U.S. machine tool orders for July fell 19.7 percent from June as a result of seasonal factors, an industry association said yesterday, but the group expressed optimism that a 26.1 percent rise in exports heralds an improving trend.
Machine tools are a basic indicator of long-term economic strength, since lathes, grinding machines, drills and other metal working equipment are used to produce durable goods.
The National Machine Tool Builders Association said machine tool orders fell to $162.9 million from a revised $202.8 million in June, the association said. Last month the association reported the June total tool orders at $205.8 million.
Imports have been steadily eating away at U.S. market share since the mid 1970s and now comprise 50 percent of the market, the NMTBA says.
However, the total value of U.S. tool orders improved in May and June primarily because of automobile plants closings, the group reported. Production from these plants was transferred to outside suppliers who placed orders for tools, the association said.
The MTBA, however, is optimistic that tool orders will improve in upcoming months because of increasing U.S. exports. Between June and July, metal cutting tool exports rose 8.7 percent and metal forming tools rose 56.1 percent. For the year to date, exports of metal forming tools rose 127.9 percent.
"A drop in new orders at this time of year is characteristic of the machine tool industry; therefore, it's hard to interpret this month's data," said James Gray, president of the association, in a written statement.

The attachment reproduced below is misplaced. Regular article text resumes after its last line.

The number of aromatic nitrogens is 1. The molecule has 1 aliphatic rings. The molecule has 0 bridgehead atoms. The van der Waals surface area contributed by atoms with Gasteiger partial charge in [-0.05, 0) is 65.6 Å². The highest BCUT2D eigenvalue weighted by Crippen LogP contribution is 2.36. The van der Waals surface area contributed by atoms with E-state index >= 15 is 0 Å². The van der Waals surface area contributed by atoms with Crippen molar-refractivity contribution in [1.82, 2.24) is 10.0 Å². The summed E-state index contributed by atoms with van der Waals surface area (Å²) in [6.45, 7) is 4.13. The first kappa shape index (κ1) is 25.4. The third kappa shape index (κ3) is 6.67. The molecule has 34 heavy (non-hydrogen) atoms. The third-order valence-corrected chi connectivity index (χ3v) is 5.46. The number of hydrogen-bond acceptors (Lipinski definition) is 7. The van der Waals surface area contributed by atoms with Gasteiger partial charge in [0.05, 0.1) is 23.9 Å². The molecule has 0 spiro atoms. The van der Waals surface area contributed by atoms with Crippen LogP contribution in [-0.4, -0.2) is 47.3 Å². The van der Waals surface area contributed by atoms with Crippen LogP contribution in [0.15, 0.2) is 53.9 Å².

"We're hopeful that in the fall the improving trends that emerge in late spring and early summer will continue.
"With a dollar at a much more realistic level than it's been in many years, American-made machines tools are becoming more competitive in the international market, a fact reflected in our improving export orders," Gray said. "Foreign tools are no longer the bargain they once were."
Eli Lustgarten, an analyst in New York for PaineWebber Inc., said he expects the industry outlook to brighten by the start of 1988, as industries that use machine tools begin to gain strength.
However, some analysts were less enthusiastic.
"Despite the fact that the dollar has declined by a substantial amount, it hasn't affected machine tools," said Christine Chien, New York analyst with Prudential-Bache Securities Inc.
Chien also said that voluntary agreements, with Japan and Taiwan have not yet affected the industry. Those agreement went into effect at the beginning of the year. Under the accords, those countries will restrict exports to the United States for five years.
"The basic thing is that the demand for the machines is slow. If your're not selling a lot to begin with," the voluntary agreements are "not much of a big deal," said David Sutliff, an analyst with Salomon Brothers Inc.
In its monthly statistical report, the tool industry trade association also reported that July orders were down 4.2 percent from total orders of $170.0 million in July of last year.
The association said metal-forming tool orders fell 30.9 percent last month to $60.7 million from a revised $87.8 million in June, and were up 47.3 percent from $41.2 million in July 1986.
Metal-cutting tool orders totaled $102.2 million in July, off 11.1 percent from a revised $115.0 million in June and 20.7 percent below the $128.8 million in new orders for July 1986.
The association said the backlog of orders in July was $1.06 billion, off 3.3 percent from the revised June backlog of $1.09 billion and 13.2 percent below the backlog in July of last year.
The association said that total shipments of machine tools declined 15.2 percent last month to $197.8 million from a revised $233.2 million in June and were up 4.1 percent from the $190.1 million in orders in July of last year.
Last month the association reported the June total shipments of machine tools at $233.5 million.